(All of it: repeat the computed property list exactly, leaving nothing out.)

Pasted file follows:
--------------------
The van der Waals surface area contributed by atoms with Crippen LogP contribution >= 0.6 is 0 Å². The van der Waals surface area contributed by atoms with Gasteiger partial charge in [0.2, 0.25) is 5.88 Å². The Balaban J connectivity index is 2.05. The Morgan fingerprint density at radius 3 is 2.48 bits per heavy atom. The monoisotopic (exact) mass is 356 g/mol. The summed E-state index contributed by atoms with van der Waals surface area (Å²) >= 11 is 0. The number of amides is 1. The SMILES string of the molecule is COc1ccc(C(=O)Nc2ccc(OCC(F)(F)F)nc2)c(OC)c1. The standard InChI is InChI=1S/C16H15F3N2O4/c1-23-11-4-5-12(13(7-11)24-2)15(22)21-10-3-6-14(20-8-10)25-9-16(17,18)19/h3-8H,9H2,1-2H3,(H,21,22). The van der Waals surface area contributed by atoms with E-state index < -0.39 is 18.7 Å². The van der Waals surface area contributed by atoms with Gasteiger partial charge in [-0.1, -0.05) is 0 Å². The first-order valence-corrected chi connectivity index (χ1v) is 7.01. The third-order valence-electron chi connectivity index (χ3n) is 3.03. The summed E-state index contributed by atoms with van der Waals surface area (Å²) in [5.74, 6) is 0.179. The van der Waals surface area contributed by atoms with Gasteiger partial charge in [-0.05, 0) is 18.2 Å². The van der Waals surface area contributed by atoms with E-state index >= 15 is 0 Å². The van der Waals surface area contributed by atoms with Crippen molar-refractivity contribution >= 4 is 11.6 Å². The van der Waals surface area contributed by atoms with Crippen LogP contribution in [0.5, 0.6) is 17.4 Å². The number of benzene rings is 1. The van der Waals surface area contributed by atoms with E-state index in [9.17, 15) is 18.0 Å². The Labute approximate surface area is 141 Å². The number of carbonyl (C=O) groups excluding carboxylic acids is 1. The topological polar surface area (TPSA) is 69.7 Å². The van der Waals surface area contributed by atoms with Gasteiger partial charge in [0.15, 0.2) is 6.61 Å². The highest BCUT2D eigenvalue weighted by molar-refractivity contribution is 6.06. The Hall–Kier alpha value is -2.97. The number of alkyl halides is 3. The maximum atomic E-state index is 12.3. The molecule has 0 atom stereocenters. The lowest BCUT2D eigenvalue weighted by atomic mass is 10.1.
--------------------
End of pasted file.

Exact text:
The van der Waals surface area contributed by atoms with Crippen LogP contribution >= 0.6 is 0 Å². The van der Waals surface area contributed by atoms with Gasteiger partial charge in [0.2, 0.25) is 5.88 Å². The Balaban J connectivity index is 2.05. The Morgan fingerprint density at radius 3 is 2.48 bits per heavy atom. The monoisotopic (exact) mass is 356 g/mol. The summed E-state index contributed by atoms with van der Waals surface area (Å²) >= 11 is 0. The number of amides is 1. The SMILES string of the molecule is COc1ccc(C(=O)Nc2ccc(OCC(F)(F)F)nc2)c(OC)c1. The standard InChI is InChI=1S/C16H15F3N2O4/c1-23-11-4-5-12(13(7-11)24-2)15(22)21-10-3-6-14(20-8-10)25-9-16(17,18)19/h3-8H,9H2,1-2H3,(H,21,22). The van der Waals surface area contributed by atoms with E-state index < -0.39 is 18.7 Å². The van der Waals surface area contributed by atoms with Gasteiger partial charge in [-0.1, -0.05) is 0 Å². The first-order valence-corrected chi connectivity index (χ1v) is 7.01. The third-order valence-electron chi connectivity index (χ3n) is 3.03. The summed E-state index contributed by atoms with van der Waals surface area (Å²) in [5.74, 6) is 0.179. The van der Waals surface area contributed by atoms with Gasteiger partial charge in [-0.05, 0) is 18.2 Å². The van der Waals surface area contributed by atoms with E-state index >= 15 is 0 Å². The van der Waals surface area contributed by atoms with Crippen molar-refractivity contribution >= 4 is 11.6 Å². The van der Waals surface area contributed by atoms with Crippen LogP contribution in [0.5, 0.6) is 17.4 Å². The number of benzene rings is 1. The van der Waals surface area contributed by atoms with E-state index in [9.17, 15) is 18.0 Å². The Labute approximate surface area is 141 Å². The number of carbonyl (C=O) groups excluding carboxylic acids is 1. The topological polar surface area (TPSA) is 69.7 Å². The van der Waals surface area contributed by atoms with Gasteiger partial charge in [0.15, 0.2) is 6.61 Å². The highest BCUT2D eigenvalue weighted by molar-refractivity contribution is 6.06. The Hall–Kier alpha value is -2.97. The number of alkyl halides is 3. The maximum atomic E-state index is 12.3. The molecule has 0 atom stereocenters. The lowest BCUT2D eigenvalue weighted by atomic mass is 10.1.